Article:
Hornets must value cap more than ring

FRANK ZICARELLI, SUN MEDIA

, Last Updated: 9:18 AM ET

It makes no sense but when every cent is precious given the economic climate, trades that see Tyson Chandler peddled for two expiring contracts get completed.

If you're a New Orleans Hornets player or a fan today, you're recoiling in horror.

And you can forget about any post-season run after coming close last spring.

On paper, there is absolutely no way a contending team such as New Orleans would dare jettison an athletic post presence such as Chandler for Joe Smith and Chris Wilcox, two serviceable bigs best used in subordinate roles.

But when the team's goal is to cut salary, it is easy to cut bait with an expensive piece in the name of financial responsibility and viability when a willing dance partner emerges, such as the Oklahoma City Thunder.

What the Hornets did yesterday, and what teams are more apt to do in the hours leading up to the trade deadline of 3 p.m. tomorrow, basically was throw in the towel.

NBA commissioner David Stern sounded the alarm bells during his annual state-of-the-union address as part of all-star weekend that the league's salary cap and attendant luxury threshold will decrease next season for the first time.

The Hornets were right up against the tax, which results in a very punitive dollar-for-dollar fine, in a market where money isn't exactly flowing.

By ridding themselves of Chandler, no longer will New Orleans be on the hook for his 2009-10 salary slot of close to $12 million US, and no longer will the Hornets be fretting about the dreaded tax threshold.

"I'm not sold on that idea,'' Hornets forward David West said of trading away Chandler. "You just don't find a 7-foot-1 athlete like that and he's the only seven-footer we have.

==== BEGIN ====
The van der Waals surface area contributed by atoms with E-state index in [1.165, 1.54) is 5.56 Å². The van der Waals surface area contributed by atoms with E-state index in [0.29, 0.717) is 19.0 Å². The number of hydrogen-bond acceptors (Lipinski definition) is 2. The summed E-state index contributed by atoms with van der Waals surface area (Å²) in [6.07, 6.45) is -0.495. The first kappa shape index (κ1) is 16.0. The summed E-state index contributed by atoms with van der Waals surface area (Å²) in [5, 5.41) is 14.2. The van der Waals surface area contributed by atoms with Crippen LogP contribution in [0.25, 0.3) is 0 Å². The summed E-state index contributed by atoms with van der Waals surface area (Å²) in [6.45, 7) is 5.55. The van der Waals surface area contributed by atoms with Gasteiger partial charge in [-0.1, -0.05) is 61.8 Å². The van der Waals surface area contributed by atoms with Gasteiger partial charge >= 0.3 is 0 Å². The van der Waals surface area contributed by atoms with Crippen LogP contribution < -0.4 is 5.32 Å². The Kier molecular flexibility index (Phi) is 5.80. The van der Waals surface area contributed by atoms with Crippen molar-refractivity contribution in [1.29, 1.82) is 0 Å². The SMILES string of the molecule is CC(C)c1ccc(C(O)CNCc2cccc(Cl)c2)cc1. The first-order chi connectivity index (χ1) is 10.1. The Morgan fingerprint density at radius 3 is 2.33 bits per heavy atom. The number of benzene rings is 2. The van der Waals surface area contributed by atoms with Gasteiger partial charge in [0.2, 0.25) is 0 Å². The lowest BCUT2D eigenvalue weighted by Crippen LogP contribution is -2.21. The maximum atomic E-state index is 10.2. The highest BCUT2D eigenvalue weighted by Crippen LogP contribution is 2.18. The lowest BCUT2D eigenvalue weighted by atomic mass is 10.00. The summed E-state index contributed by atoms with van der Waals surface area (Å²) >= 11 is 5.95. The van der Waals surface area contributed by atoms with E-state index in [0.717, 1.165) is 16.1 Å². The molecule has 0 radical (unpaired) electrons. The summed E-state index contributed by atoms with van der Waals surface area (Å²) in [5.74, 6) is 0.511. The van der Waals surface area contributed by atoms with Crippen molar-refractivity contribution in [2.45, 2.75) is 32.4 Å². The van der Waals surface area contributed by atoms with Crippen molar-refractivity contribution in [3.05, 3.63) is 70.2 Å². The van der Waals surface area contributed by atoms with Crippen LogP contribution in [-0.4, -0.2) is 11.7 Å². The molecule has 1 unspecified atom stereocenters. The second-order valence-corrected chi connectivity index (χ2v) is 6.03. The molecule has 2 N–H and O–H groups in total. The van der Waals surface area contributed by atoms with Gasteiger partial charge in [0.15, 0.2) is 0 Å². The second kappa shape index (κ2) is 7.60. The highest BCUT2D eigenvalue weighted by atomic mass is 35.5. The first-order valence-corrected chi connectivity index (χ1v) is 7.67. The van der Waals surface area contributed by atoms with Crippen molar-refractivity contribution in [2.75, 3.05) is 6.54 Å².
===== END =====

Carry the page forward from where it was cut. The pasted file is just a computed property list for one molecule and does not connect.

"Especially if we're planning on making a run into the playoffs, we're going to need size to compete with Portland, San Antonio and the Lakers. I'm not sure that would help us.''

It won't, and it won't prevent teams from following the Bugs' lead, either.

The Milwaukee Bucks are another small-market team looking to shed salary with Richard Jefferson's name front and centre.

The New Jersey Nets are said to be keen on cutting payroll and apparently are dangling Vince Carter, a name that has been floated in trade talk for the past two weeks.

"There's always a market for extraordinary players," Nets president Rod Thorn has stated whenever V.C.'s name is mentioned in trade speculation.

"It (moving Carter) would take something that we felt very strongly would make us better in the future or something that would make us better right now."

Carter has undergone a transformation in the swamp, assuming a leadership role on a young team and playing at a very high level.

Portland, San Antonio, Cleveland, Dallas and Houston, where the Rockets aren't sure how long Tracy McGrady's problematic left knee will hold up, are said to be atop of what could unfold as a Carter sweepstakes.

Rest assured that if Carter does get moved, he will fetch a price superior to the one the Raptors received.

Phoenix has been mentioned as a possible destination as well, but the Suns are sending mixed messages after the firing of Terry Porter.

Owner Robert Sarver is salivating at the prospect of dumping big-money contracts to avoid paying the tax.

Amare Stoudemire and even the Big Cactus himself, Shaquille O'Neal, could be on the move in the next few days.

When he dumped Porter and installed assistant Alvin Gentry as the team's new head coach, GM Steve Kerr sounded as though he's less inclined to make a major roster move.

"I'd like to keep what we have and go forward and see what we can do,'' he told reporters.

Keep in mind, though, that the days leading up to the trade deadline are very similar to the days preceding the NBA draft.

In other words, there's plenty of misinformation and speculation, most of which is completely unfounded or fabricated.

In a few days, fact will supplant fiction, which always is the most sensible conclusion.


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